Visualisations in Siemens' Tecnomatix compared with Omniverse (right)

Siemens and Nvidia aim to give digital twins more realism

Image credit: Siemens

Siemens and Nvidia want to make the virtual seem a lot more realistic. But is it all just eye candy?

On the face of it, the decision by Siemens and Nvidia to forge a link between their tools seems simple enough. So simple that executives from both companies were at pains to point out that it really isn’t that simple.

The core of the agreement, presented at a joint event on Wednesday, will be to ensure Siemens tools that are used to design everything from chips to factories will ultimately be able to feed data to Nvidia’s virtual-world building software Omniverse to create more photorealistic visualisations. 

“The digital twin is physics-based. It doesn’t just look like the real thing, it behaves like the real thing,” claimed Siemens CEO Roland Busch. “This is not about animation but simulation. If you don’t mimic the real world accurately, you don’t get the benefit out of it. The digital twin has to be comprehensive. If you simulate something on a digital twin and you figure out you want to change something in the real world, you better get it right.”

Jensen Huang, Nvidia co-founder and CEO, pointed to the need for the digital twin and the physical systems it represents to match: “You need to believe they are the same. That’s why it’s so profoundly different to a video game.”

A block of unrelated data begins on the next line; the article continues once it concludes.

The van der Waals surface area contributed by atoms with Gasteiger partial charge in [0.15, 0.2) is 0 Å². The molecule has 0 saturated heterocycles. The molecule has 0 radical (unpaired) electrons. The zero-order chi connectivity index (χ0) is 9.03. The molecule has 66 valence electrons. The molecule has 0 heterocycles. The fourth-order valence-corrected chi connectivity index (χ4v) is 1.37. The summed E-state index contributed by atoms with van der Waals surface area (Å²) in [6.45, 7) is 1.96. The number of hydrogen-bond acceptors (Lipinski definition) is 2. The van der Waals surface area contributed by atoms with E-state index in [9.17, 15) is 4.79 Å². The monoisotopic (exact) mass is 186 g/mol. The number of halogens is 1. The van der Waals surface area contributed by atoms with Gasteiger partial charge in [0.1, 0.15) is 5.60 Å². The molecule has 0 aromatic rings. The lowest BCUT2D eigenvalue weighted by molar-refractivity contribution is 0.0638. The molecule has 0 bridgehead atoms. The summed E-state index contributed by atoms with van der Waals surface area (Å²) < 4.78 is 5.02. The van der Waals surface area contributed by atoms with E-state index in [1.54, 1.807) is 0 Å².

Busch used the example of robots in a factory to describe how their tie-up is meant to work. “Imagine your factory in China is slowing down: it produces fewer parts every day – nothing bad but it’s all adding up. The team at the factory has no idea why it’s happening.”

He described bringing a range of engineers at various locations, including the manufacturer of the robots on the production line, into a VR environment. “They immerse themselves in the digital twin of the plant. It mirrors exactly what is happening in the real plant and it is not a still photograph. It is in real time, down to the physical behaviour of the robots. The team travels back in time in the metaverse to when the output was strong to see what has changed since then. They realise that one robot on the feeder line has missed its latest software update and it’s out of sync. The team updates the software in the digital twin and the robot immediately speeds up and works in sync. Now the team is confident enough to update the software on the real robot.”

In this synthetic example, there’s one nagging question. Would a problem like this actually need a VR environment to determine the issue? And if not, why is it a good example of how this tie-up might work?

It’s generally very easy to make the argument that a VR-type environment makes things easier to debug because they make things look more realistic. But the issue with VR is that visually realistic is not the same as tangible – interacting with the system remains tough because despite all the money that’s been poured into headset development the only sense that has received a lot of attention in the metaverse is sight. In this case, being able to manipulate the robots is not all that important: you wouldn’t want to arm-wrestle an industrial robot under most circumstances. What matters in this case is being able to make sense of what the underlying data are telling you about the system. There is a chance someone might look at how the robots are moving and decide “you know, that’s the old software at work”. But it might just be a case that you could look at a more abstract simulation of the production flow and see that one robot just keeps missing deadlines or waiting ages to get started and then backtrack to why that might be the case.